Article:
Ever since CEO Tim Worner was abruptly sacked back in August and replaced by “Mr Fix It” James Warburton, industry talk of a possible sale or merger has plagued the beleaguered network.
Having said that, Warburton has repeatedly and strenuously denied the claims.
There had been talk that Seven West Media’s billionaire owner Kerry Stokes wanted out of the media game to concentrate on his infinitely more profitable mining caper.
There’s long been rumblings that News Corp and Seven could enter into some form of dalliance, although that probably was spun-off after Nine bought Fairfax.
Speaking to The Australian today, Seven chief executive Ryan Stokes (main photo) said consolidation was Seven’s best route out of its woes and he’d agreed he would fund the expansion if the opportunity arose.
“I think consolidation is a logical step for the industry and I think that’s going to enable a better leverage of assets through the audience we have and others.
“We don’t see the business currently requiring funds but should a situation occur with a good opportunity we’d definitely consider it.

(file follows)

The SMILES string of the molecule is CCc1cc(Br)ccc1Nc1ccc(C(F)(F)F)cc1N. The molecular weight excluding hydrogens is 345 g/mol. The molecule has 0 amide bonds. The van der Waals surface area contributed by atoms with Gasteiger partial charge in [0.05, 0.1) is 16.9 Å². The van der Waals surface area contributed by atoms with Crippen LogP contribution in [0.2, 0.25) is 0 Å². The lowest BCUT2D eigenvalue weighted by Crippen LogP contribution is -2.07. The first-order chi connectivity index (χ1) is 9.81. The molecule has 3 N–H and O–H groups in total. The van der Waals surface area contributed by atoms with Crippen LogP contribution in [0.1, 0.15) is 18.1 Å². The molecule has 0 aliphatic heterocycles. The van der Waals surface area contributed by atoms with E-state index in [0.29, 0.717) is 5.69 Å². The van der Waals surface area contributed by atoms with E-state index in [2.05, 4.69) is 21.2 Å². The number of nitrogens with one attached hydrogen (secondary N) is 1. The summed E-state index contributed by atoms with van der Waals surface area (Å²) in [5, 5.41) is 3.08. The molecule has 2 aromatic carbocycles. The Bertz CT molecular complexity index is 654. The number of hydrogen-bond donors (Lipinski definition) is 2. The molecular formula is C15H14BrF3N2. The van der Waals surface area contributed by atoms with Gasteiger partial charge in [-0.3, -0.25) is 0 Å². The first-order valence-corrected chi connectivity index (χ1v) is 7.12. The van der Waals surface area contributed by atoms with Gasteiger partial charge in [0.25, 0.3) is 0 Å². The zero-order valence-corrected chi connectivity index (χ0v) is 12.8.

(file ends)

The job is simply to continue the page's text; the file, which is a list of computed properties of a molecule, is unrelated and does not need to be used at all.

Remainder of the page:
“That’s where we see a logical opportunity. It’s a situation we’ve seen for a while but it’s a matter of how that’s executed. But we certainly see potential for something to occur,” he added.
However, Stokes again denied that Seven was for sale.
When asked by The SMH if the network was on the market, Stokes said in a roundabout way: “We see opportunity with media … I certainly believe in the value of how you can optimise a large-audience business that free-to-air is.”
The network is currently saddled with $655 million of debt. It’s presently trying to offload Pac Mags to rival Bauer but is being hampered by the ACCC who deems the sale as non-competitive. Seven also failed in its attempts to snare regional broadcaster Prime Media in December.
On the ratings front, its 2020 season of MKR has been repeatedly smashed by rival MAFS and 10’s Survivor. Arguably its one shining light has been Sunrise that has successfully seen-off Karl Stefanovic’s Today return.
But there are green shoots on the horizon. The AFL returns next month while the network has the Tokyo Olympics in July.
“We’ve taken cost out, we’ve completely reset the content,” Warburton told The SMH yesterday. “A lot of the new content doesn’t launch until late April and so share is under pressure in that early part of the year. If things fire, that could help us in the back half of the year.
“It’s that balancing act of transforming, investing in content and at the same time … primary revenue source is declining … so that’s really been the focus and led to the revised guidance,” he said.